relate it here, but it's in my files somewhere) Then he asked if I'd
                    ever made any ?  I confess "no"  The recipe called for "Old cheeze"
                    and quite frankly I had no desire to intentionally allow perfectly
                    good cheeze to get that old, just to make the glue, but if I
                    accidently let the process happen, I'd try it then, so as to take
                    advantage of the sudden (?) experimental material.
                    Shara

                    --- In medievalsawdust@yahoogroups.com, "Arthur Slaughter"
                    <fion@c...> wrote:
                    > Use the rabitskin , the fish glue quite frankly STINKS!  I am more
                    familiar with glues being used in some very complex recipes for
                    gesso than for a vehicle for paint though,
                    > Fin
                    >   ----- Original Message -----
                    >   From: Gary Halstead
                    >   To: medievalsawdust@yahoogroups.com
                    >   Sent: Wednesday, January 14, 2004 3:13 PM
                    >   Subject: Re: [medievalsawdust] polychrome finish on wood
                    >






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                  • Bill McNutt
                    _Ancient Carpenters’ Tools_, Henry C. Mercer, P 311. A secondary source, of course, but he says: “The monk Theophilus, writing (c. 1100 AD) in his handbook
                    Message 9 of 17 , Jan 15, 2004
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                      _Ancient Carpenters’ Tools_, Henry C. Mercer, P 311.

                       

                      A secondary source, of course, but he says:

                       

                      “The monk Theophilus, writing (c. 1100 AD) in his handbook on the crafts associated with church buildings, give the receipt [sic] for chesse glue – ‘Soft cheese is cut very small and washed with warm water in a a small mortar with a pestle until, being frequently poured in, the water comes away pure.  Then this cheese, compressed by hand, is put into cold water until it hardens.  After this it is very finely ground, with another piece of wood, upon a smooth wooden table, and in this state it is again placed in the mortar, and is carefully ground with the pestle, water mixed with quicklime being added, until it is made as thick as lees.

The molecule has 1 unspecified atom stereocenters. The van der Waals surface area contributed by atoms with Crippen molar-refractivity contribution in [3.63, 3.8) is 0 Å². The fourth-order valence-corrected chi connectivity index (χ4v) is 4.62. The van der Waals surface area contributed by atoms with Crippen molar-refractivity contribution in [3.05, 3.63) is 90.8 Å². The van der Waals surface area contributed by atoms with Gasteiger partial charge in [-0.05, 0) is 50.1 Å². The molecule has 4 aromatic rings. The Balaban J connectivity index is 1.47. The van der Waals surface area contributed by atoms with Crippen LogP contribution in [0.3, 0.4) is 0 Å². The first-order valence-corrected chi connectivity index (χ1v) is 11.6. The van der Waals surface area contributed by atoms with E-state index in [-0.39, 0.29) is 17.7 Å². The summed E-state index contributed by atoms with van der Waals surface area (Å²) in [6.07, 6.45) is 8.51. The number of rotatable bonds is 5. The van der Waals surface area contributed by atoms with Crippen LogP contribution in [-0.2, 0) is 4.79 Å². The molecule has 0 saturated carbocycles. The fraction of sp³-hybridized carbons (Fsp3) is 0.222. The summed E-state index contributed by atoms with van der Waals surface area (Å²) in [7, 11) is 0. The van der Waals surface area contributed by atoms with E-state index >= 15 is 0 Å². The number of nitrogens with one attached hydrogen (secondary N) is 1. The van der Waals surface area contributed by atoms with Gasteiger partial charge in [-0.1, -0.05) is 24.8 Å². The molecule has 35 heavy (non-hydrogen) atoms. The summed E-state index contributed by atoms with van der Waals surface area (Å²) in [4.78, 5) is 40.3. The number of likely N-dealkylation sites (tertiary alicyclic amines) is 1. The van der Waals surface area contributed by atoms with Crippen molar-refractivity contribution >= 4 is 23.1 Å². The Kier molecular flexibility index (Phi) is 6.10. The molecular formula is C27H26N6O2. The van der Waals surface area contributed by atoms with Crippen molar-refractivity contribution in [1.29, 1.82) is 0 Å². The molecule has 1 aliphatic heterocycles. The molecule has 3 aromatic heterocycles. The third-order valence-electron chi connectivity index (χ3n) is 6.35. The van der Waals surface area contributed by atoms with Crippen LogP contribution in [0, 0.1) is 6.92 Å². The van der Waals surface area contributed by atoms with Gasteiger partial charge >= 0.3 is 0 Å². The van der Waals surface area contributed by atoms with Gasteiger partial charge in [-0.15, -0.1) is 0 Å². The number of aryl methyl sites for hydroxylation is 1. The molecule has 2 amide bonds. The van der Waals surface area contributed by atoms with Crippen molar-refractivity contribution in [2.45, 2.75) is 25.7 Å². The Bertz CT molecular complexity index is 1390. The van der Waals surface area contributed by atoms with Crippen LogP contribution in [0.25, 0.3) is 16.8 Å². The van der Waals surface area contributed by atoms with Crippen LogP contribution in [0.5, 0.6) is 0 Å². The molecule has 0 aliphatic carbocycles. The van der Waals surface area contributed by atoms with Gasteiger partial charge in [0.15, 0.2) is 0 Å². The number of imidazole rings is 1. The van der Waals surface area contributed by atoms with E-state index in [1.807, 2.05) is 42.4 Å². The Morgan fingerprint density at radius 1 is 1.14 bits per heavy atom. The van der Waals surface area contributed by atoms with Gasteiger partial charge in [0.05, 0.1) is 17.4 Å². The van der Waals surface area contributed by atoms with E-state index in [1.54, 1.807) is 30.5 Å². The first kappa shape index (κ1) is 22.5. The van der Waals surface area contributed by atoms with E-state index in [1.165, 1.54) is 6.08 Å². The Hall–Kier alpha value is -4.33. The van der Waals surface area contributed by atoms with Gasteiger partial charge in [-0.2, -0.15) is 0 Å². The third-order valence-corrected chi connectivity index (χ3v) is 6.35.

The tablets of altars fastened together with this gule, after they are dry, so adhere together, that neither heat nor humidity are able to disjoin them.’”

                       

                      He also cites Cennino Cennini in “an artists workship manual in the 14th century,  but does not name it.  He also says that there is a mention of cheese glue in another work called the Lucca MS, but he does not quote it.

                       

                      Will

                       

                      -----Original Message-----
                      From: Mark Flebotte [mailto:maf@...]
                      Sent:
                      Thursday, January 15, 2004 5:58 PM
                      To: medievalsawdust@yahoogroups.com
                      Subject: Re: [medievalsawdust] Re: polychrome finish on wood

                       

                      Where? It sounds interesting... an idea for what to use the dried out bits of cheese log for.

                       

                      Mark

                      ----- Original Message -----

                      Sent: Thursday, January 15, 2004 3:29 PM

                      Subject: RE: [medievalsawdust] Re: polychrome finish on wood

                       

                      Actually, I ran across a medieval recipe for "cheese glue" last night.

                      Will

                      -----Original Message-----
                      From: windsingersmoon [mailto:asa.wood@...]
                      Sent: Thursday, January 15, 2004 4:05 PM
                      To: medievalsawdust@yahoogroups.com
                      Subject: [medievalsawdust] Re: polychrome finish on wood

                      On the general subject of period 'glue'